Simon Birkenhead is a chief executive who has spent 25 years managing teams across both the very largest global organisations through to early stage technology start-ups. He is recognised by his employees as an inspiring manager who is able to help them deliver their best work. Between 2014 and 2019 he didn't have a single employee resign from any of the businesses he led.
Educated at Cambridge University and London Business School, Simon is a former global business leader at Google, where he led teams across four continents. He has also held business leadership positions at 3M, Telefónica and Gartner. Since becoming a CEO he has run a number of international businesses out of the UK and New Zealand. He is currently Chief Executive and Board Director for International Volunteer HQ, the world's largest e-commerce travel company specialising in overseas volunteering and internships. Managing People is his first book.
The Author's Story
Early in my career, I assumed all great managers had a natural talent. There seemed to be so few of them that I thought they must possess a magical ability to be brilliant at what they did, with unique personalities that made them perfectly suited for managing people effectively.
I really wanted to be one of those managers, but I didn’t enjoy managing others early in my career because I wasn’t sure what I was supposed to do. I made many mistakes because I didn’t know any better. I was given my first few teams to manage with no guidance whatsoever as to what the new job entailed. I defaulted to what I thought was the right approach, but this relied on the assertion of my authority and I was wholly ignorant of the negative impact some of my behaviours were having on my team. Thankfully, I was given hard but valuable feedback, which prompted me to set about learning how to become the best manager possible so that others would love working for me.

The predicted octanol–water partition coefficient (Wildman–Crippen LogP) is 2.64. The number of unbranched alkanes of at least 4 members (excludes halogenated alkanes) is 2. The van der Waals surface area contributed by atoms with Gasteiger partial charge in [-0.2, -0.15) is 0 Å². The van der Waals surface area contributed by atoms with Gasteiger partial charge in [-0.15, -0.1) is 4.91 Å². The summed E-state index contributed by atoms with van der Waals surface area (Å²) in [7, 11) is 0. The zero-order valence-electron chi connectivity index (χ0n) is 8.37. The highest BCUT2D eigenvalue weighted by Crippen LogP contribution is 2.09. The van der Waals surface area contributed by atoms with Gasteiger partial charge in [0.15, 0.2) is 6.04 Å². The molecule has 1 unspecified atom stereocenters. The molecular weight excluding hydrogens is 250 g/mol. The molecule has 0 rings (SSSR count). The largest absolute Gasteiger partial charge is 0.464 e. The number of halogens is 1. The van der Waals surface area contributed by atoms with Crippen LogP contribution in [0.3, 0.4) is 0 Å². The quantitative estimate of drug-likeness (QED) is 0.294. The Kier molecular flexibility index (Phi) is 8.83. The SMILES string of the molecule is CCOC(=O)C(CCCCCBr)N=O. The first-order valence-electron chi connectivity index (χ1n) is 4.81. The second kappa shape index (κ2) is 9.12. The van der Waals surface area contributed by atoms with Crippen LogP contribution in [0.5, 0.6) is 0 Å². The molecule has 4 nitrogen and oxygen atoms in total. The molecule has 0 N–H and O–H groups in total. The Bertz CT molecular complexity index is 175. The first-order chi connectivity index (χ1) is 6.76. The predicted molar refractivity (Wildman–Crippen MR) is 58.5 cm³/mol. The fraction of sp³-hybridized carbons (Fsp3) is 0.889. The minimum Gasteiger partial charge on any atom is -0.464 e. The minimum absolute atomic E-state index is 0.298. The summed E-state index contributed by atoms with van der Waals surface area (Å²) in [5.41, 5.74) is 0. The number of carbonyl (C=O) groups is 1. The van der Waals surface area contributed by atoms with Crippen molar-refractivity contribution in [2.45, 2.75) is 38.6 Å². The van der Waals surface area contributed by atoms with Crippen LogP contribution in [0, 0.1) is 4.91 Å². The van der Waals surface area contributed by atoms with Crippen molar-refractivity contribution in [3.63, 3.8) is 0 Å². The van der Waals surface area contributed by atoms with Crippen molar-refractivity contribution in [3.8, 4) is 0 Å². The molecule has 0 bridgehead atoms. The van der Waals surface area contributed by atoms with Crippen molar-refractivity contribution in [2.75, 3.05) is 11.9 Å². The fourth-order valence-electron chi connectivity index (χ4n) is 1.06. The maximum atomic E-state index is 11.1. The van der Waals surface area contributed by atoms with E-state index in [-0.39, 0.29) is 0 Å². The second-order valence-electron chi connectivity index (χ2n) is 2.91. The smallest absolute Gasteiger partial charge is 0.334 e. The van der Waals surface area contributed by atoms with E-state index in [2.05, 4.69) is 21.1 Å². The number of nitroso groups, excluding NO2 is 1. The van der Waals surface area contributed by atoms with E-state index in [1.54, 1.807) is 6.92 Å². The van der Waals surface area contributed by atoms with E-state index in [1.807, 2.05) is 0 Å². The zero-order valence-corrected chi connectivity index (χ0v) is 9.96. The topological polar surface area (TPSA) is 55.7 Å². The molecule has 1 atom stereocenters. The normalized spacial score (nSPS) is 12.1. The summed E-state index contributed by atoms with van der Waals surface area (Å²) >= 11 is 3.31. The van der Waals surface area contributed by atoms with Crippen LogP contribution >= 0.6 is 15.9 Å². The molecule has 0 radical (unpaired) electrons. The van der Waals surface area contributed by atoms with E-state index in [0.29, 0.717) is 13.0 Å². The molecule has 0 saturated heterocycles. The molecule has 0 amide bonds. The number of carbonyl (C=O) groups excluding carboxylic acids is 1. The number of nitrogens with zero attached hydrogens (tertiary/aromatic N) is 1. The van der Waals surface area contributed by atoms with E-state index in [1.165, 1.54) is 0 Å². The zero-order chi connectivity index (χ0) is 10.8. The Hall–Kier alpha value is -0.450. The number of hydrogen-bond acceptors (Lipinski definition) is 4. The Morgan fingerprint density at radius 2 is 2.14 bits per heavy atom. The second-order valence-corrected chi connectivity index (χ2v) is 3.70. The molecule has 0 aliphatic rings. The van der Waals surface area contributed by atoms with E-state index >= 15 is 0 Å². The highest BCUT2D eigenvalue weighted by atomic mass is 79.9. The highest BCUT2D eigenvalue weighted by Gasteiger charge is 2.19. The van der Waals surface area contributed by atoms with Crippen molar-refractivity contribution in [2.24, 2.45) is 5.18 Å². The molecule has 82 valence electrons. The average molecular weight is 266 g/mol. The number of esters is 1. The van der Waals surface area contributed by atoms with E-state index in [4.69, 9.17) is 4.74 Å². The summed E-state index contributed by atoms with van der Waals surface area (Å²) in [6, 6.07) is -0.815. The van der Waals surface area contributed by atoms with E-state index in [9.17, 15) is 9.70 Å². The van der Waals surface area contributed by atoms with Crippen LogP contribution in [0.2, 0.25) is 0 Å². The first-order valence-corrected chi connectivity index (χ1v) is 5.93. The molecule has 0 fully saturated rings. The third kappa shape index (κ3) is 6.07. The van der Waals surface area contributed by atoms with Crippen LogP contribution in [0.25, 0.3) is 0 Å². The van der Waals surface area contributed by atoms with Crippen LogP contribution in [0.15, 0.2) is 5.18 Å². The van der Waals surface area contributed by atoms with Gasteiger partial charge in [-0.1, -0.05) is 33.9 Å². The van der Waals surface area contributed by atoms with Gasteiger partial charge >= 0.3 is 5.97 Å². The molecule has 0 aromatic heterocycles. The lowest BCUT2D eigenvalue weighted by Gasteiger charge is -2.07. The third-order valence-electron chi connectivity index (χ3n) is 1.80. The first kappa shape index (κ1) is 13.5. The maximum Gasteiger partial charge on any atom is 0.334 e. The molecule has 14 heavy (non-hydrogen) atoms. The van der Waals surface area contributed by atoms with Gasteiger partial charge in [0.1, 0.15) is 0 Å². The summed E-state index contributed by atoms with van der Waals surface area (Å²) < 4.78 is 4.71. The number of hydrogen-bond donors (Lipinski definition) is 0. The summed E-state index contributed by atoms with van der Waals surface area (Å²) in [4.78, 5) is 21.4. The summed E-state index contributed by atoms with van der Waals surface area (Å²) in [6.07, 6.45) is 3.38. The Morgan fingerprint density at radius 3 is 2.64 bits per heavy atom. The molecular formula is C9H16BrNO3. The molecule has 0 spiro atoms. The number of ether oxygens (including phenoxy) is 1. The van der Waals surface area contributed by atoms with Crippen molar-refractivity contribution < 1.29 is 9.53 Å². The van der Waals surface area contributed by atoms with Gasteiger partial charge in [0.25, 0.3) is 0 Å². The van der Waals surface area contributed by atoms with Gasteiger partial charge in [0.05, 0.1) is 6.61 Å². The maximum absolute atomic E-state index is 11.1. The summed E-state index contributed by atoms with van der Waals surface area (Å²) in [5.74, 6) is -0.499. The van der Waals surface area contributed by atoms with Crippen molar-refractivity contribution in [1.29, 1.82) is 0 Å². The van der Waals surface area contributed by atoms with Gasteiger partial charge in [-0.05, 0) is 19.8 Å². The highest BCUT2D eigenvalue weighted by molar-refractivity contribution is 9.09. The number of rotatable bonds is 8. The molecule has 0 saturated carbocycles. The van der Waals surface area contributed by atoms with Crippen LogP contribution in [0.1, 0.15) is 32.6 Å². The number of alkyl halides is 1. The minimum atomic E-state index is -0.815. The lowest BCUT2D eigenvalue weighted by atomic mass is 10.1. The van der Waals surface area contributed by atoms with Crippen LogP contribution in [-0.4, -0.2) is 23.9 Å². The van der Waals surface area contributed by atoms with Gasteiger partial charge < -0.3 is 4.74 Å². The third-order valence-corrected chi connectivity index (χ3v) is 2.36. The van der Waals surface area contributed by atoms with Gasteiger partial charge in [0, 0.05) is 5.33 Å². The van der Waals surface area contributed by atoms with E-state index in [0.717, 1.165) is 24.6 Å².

The more books, articles and research I read about how to get the best performance from others, the more I realized there was actually a set of disciplines I could follow that would help me achieve my goal. I learnt that, far from being an intrinsic talent awarded to only a select few, becoming a great people manager was possible simply by learning a set of rules and applying them consistently. I had to unlearn some bad habits and actively adopt new behaviours that would overcome the drawbacks of my natural, introverted personality. As time went on, this new approach generated better relationships with my teams and my new behaviours became so natural that I no longer had to think about them. My communications softened, my emotional intelligence deepened and my new-found openness and authenticity generated more trust and respect.
I discovered an amazing feedback cycle: managing others in a more positive, motivating and collaborative way meant that they enjoyed their jobs more. The quality of their work improved, which meant they became easier to supervise, so I enjoyed my job more in turn. Because I was happier and more confident at work, I became a better leader, my team’s performance improved, and the cycle continued.
I’m now a CEO and I credit my own career success directly to the investment I have made over the last twenty-five years in learning how to master the job of managing others. By going through this process myself I realized that anyone who is sufficiently motivated can become an inspiring manager simply by understanding and following the basic rules, frameworks and best practices I set out in this book. I wanted to share what I learnt with others so I can do my bit to help address the depressing state of people management in so many businesses today.